Sunday, April 6, 2008

My House is Safe--For Now

I received word on Friday that Shelby County officials have postponed the auction of my house that had been set for noon Monday (April 7) on the courthouse steps in Columbiana, Alabama.

Why the postponement?

Deputy Bubba Caudill, who along with Eddie Moore evidently handles writs of executions and such for the Shelby County Sheriff's Department, told me it was because of a mistake in the ad that ran about the sheriff's sale. It looks like the block number in the mapbook description of my property was off by one digit.

Bubba said this was a serious enough error that they needed to start the ad over again and run it for another three weeks. I almost had to laugh when I heard that.

"Bubba, that digit being off slightly is the least of the mistakes in this whole process," I told him.

Bubba didn't seem to find the humor in that.

I went on to tell him about the Notice of Right to Claim Exemptions that I never received. I told him about the stay that, by law, had to be put into place when I filed my Claim of Exemption. I told him about the contest that, by law, had to be filed by the opposing party within 10 days of notice about my exemption claim. I told him about the hearing that, by law, had to be held regarding my exemption claim and any contest. And I told him that if the opposing party failed to file a timely contest, the whole matter, by law, was settled--in my favor. No more writ of execution, no sheriff's sale, and costs are charged to the party who filed the writ.

All of this seemed to be news to Bubba--even though he said he deals with this kind of stuff on a regular basis.

Here's where it gets real interesting, another example of what I call "corruption in real time." I noted in a previous post that Bubba left a voice message for me on Wednesday (I had filed my exemption claim on Tuesday), saying that "a judge" had instructed him to go ahead with the sheriff's sale on Monday, April 7.

When I talked with Bubba on Friday, I said, "Which judge told you to go ahead with sheriff's sale, even though I had filed a notarized Claim of Exemption?"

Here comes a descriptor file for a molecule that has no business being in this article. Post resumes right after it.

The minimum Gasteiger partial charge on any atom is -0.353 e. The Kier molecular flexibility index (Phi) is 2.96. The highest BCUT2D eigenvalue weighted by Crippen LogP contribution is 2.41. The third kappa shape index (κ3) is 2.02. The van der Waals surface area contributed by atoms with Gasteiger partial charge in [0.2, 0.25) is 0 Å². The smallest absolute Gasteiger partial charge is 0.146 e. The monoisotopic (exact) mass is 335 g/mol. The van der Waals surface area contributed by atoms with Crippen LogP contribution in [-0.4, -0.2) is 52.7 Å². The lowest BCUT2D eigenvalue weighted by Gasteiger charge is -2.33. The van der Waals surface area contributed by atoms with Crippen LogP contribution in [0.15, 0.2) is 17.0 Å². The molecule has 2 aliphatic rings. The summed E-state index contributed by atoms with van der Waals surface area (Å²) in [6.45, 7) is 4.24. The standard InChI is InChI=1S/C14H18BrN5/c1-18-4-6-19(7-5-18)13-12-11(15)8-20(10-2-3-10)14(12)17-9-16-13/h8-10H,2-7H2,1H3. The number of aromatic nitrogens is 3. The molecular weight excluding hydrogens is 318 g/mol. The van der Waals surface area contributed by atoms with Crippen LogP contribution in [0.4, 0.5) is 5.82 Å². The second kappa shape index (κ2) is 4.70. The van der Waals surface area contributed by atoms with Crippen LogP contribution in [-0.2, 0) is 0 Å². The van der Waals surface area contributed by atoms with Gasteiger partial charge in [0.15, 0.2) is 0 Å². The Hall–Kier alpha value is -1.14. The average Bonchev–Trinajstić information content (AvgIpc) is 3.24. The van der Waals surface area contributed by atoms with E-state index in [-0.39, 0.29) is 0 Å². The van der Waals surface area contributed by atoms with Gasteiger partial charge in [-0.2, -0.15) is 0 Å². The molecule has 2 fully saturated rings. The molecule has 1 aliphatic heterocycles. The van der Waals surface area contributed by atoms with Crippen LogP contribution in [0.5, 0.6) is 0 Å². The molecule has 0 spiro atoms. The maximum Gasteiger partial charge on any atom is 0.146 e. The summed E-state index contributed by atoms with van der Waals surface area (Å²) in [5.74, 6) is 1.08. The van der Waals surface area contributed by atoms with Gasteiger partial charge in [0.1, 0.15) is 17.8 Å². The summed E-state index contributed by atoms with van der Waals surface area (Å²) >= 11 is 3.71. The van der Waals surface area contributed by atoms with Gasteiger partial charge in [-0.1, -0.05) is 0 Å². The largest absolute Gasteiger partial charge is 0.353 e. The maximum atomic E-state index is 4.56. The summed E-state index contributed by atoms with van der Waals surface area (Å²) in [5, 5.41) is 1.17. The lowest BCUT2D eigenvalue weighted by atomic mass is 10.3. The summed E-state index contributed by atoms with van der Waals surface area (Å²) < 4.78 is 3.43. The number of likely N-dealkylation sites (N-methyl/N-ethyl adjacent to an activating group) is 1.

"Judge Harrington," Bubba said.

That would be Circuit Judge Hub Harrington. And his involvement is interesting for several reasons. For one, the lawsuit against me has been handled by two "judges"--J. Michael Joiner and Dan Reeves, who took over when Joiner recused himself upon my motion. Harrington hasn't been involved (except for one strange cameo appearance, which I will explain later), and I have no idea why he involved himself at this juncture. Two, Harrington is the one judge in Shelby County that I would have expected to be honest. My understanding is that he is a RINO (Republican in Name Only). He has to be a Republican to have any hope of being elected in Shelby County. But he was appointed by none other than Don Siegelman, which makes me think Harrington is a Democrat at heart.

There is a third reason that Harrington's involvement at this stage is interesting, and I will get to that in another post. But for now, let me say that Harrington's actions confirm two things that I've suspected for quite some time--(1) Judicial corruption is not limited to folks of only one political persuasion; (2) If a relatively honest person enters a cesspool like the Shelby County Courthouse, it is highly unlikely that such a person will remain honest.

When I told Bubba that Harrington was giving him bad information, Bubba said about all he could say, "I'm just trying to do what the judge told me to do."

Funny thing about it, I kind of like Bubba--considering he is playing a prominent role in a fraudulent scheme to steal my house. And I actually got to meet him in person when I visited the courthouse last week. I was sitting in the clerk's office, reading a document and minding my own business, when this big guy walked in, stuck out his hand, and said, "Mr. Shuler, Bubba Caudill!" He sounded like he was my long lost buddy. My jaw must have hit the floor because two thoughts immediately filled my brain: